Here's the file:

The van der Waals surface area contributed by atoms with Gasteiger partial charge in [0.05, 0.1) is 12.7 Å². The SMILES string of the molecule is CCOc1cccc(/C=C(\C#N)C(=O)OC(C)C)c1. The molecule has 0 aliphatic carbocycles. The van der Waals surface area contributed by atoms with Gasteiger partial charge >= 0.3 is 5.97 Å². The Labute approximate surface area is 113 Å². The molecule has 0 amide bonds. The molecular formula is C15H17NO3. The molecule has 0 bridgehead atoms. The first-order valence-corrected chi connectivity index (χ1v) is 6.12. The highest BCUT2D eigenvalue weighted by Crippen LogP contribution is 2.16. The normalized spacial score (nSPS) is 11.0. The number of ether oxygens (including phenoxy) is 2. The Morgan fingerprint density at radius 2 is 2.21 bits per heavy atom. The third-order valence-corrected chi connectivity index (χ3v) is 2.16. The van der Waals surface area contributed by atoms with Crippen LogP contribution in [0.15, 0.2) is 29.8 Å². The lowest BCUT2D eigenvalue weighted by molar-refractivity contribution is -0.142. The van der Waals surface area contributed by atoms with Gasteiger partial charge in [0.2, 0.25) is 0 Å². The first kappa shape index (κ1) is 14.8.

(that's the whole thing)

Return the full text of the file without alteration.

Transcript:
The van der Waals surface area contributed by atoms with Gasteiger partial charge in [0.05, 0.1) is 12.7 Å². The SMILES string of the molecule is CCOc1cccc(/C=C(\C#N)C(=O)OC(C)C)c1. The molecule has 0 aliphatic carbocycles. The van der Waals surface area contributed by atoms with Gasteiger partial charge >= 0.3 is 5.97 Å². The Labute approximate surface area is 113 Å². The molecule has 0 amide bonds. The molecular formula is C15H17NO3. The molecule has 0 bridgehead atoms. The first-order valence-corrected chi connectivity index (χ1v) is 6.12. The highest BCUT2D eigenvalue weighted by Crippen LogP contribution is 2.16. The normalized spacial score (nSPS) is 11.0. The number of ether oxygens (including phenoxy) is 2. The Morgan fingerprint density at radius 2 is 2.21 bits per heavy atom. The third-order valence-corrected chi connectivity index (χ3v) is 2.16. The van der Waals surface area contributed by atoms with Crippen LogP contribution in [0.15, 0.2) is 29.8 Å². The lowest BCUT2D eigenvalue weighted by molar-refractivity contribution is -0.142. The van der Waals surface area contributed by atoms with Gasteiger partial charge in [0.2, 0.25) is 0 Å². The first kappa shape index (κ1) is 14.8.